Why TikTok is urging you to ditch anything ‘low vibrational’
“Here are low vibrational things that I dropped to raise my vibration,” says social media influencer @sweatsandthecity(Opens in a new tab). She goes on to list personal habits like consuming an endless stream of news, saying yes to plans, not prioritising gratitude, and holding onto clutter. Each of these entities are deemed by the creator as having “low vibrations” and therefore, she’s cutting them out. And she’s not the only one.
TikTok is urging people to remove any such things from their lives — the long-standing addictions that don’t lead to any good, the relationships that have turned toxic, the items that occupy too much closet space.
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In the past few weeks, such posts have grown in number and popularity. Videos from influencers, many of whom create lifestyle content, are titled along the lines of “low vibrational things I’ve dropped” or “low vibrational things I’ve stopped doing to better my life”. Examples frequently provided include excessive consumption of alcohol, Instagram filters, eyelash extensions, coffee, and gossip. Other videos touch upon taking stock of how certain content impacts them. Some have labelled the current media cycle(Opens in a new tab) low vibrational, while others mention television shows and movies(Opens in a new tab) that they’re avoiding for violence or traumatic themes. In essence, each dropped thing is regarded as unworthy of the creator’s time, attention, and space.
Credit: Tiktok / @sweatsandthecity.
Low vibrational as a term isn’t new. It’s existed on TikTok(Opens in a new tab) and online for some time now, adopting various meanings. In October 2022, a video of wealth coach Stormy Wellington reprimanding life coach Tammy Price(Opens in a new tab) for her “low vibration” full plate of food went viral, generating memes(Opens in a new tab) and leading to discourse around nutrition, eating habits, and energy.
“I would never eat a plate that look like this. You could not pay me a million dollars to do that to myself,” Wellington tells Price in the video(Opens in a new tab). “I deserve better than that. That’s low vibration.”
Low vibrational as a term isn‘t new. It’s existed on TikTok and online for some time now, adopting various meanings.
In the wellness space, low vibrational is often discussed in the context of healing and elevating energy(Opens in a new tab). Creators who work around themes of manifestation or self-care(Opens in a new tab) have made content surrounding low vibrations(Opens in a new tab) in a broader energetic sense.
“We need to learn that low vibrational energy is just an emotion or a feeling,” says TikTok life coach Silva in a video from 2021(Opens in a new tab). “All our emotions or feelings — they are just indicators of what is out of alignment.”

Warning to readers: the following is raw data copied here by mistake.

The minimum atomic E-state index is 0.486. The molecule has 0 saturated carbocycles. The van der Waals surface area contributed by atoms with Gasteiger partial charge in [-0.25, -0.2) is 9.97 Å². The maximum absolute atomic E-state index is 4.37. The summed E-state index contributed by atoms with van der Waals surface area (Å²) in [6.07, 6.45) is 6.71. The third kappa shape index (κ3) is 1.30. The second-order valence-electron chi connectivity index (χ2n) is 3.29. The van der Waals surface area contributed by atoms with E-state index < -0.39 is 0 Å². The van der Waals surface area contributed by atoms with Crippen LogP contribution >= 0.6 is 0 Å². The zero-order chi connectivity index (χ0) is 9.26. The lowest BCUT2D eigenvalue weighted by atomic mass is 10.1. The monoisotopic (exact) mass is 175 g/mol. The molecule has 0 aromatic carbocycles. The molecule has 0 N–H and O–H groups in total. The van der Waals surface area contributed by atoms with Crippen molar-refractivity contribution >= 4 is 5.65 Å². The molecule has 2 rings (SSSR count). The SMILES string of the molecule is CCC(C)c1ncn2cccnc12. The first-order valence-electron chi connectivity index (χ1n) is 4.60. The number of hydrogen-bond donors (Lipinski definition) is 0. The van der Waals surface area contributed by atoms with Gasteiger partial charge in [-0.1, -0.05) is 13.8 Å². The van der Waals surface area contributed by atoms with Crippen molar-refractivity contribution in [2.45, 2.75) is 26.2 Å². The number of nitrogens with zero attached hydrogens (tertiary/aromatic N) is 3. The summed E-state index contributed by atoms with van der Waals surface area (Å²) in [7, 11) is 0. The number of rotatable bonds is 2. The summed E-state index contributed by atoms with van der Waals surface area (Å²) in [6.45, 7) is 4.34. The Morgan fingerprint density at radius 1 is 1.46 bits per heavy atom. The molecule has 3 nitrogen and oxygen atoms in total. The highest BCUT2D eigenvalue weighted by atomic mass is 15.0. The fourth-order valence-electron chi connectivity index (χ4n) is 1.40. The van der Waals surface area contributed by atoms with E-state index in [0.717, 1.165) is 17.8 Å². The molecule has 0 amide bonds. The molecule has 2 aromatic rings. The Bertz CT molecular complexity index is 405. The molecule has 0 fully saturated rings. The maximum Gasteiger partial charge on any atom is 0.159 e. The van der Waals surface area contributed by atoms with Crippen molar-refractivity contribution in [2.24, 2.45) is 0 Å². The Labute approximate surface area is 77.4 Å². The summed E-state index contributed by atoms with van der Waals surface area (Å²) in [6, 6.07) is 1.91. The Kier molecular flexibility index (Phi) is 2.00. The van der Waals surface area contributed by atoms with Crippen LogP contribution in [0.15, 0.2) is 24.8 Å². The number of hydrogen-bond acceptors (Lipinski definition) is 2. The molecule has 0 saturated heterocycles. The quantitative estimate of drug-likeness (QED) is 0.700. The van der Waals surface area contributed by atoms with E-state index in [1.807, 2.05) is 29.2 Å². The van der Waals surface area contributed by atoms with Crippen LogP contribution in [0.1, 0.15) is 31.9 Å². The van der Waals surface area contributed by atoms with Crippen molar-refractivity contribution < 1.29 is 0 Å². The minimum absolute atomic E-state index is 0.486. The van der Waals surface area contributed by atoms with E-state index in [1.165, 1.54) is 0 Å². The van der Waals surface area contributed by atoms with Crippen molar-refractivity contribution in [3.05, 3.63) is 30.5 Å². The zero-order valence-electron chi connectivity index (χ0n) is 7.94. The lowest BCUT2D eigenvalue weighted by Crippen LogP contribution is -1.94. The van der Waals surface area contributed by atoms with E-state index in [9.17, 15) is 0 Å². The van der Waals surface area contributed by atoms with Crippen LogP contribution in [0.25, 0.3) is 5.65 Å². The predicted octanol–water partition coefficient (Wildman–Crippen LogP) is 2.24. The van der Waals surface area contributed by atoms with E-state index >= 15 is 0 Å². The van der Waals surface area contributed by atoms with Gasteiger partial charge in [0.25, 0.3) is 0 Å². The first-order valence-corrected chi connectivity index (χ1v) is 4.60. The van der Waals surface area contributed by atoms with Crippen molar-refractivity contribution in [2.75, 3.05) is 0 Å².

This underlying conversation of spirituality is somewhat guiding the latest rush of low vibrational content making the rounds on TikTok. Many influencers are peppering their posts with mentions of confidence, growth, healing, and self-care. The message appears to be that of self-preservation and elevation, an extension of the ubiquitous New Year’s resolutions that emerge every January, or the spring cleaning intentions that crop up as warmer weather looms.
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The low vibrational trend is also aligned with the contentious de-influencing trend that continues to swell on TikTok. Here, influencers are — somewhat ironically — proposing less consumption, conveying ideas of minimalism and mindfulness when it comes to TikTok-inspired shopping.
Those taking to the low vibrational movement are also dabbling in discussions of overconsumption, declaring their intentions to declutter their homes or stop purchasing new things on a whim. Take fashion influencer Kate Bartlett(Opens in a new tab), who said she is making an effort to cut down on the “absolute excess of [skincare] products” she owns.
“There was truly no reason for me to own this much stuff,” she explains in a video(Opens in a new tab).
Credit: TikTok / @katebartlett.
Both these trends seem well-intentioned, particularly this influx of low vibrational content. Most of these videos are earnest and project self-awareness. But underscoring the movement is TikTok’s enduring insistence on self-care and personal advancement. The app hardly encourages people to just be. Trends like “Lucky Girl Syndrome” and “That Girl”, for example have perpetuated this; on TikTok, we must be regimented and well-rounded, aesthetic, and productive. This is a constantly aspirational space, which can be somewhat exhausting to bear witness to — and with a dangerous lack of nuance sitting at its foundation.
Low vibrational TikTok seems to offer a clear message, one that doesn’t need to become an exercise in wild self-improvement. In theory, trimming anything negative from our lives can hardly be a negative act in itself. And a good starting point is recognizing — and cutting out — the urgency and pressure TikTok places upon us itself.
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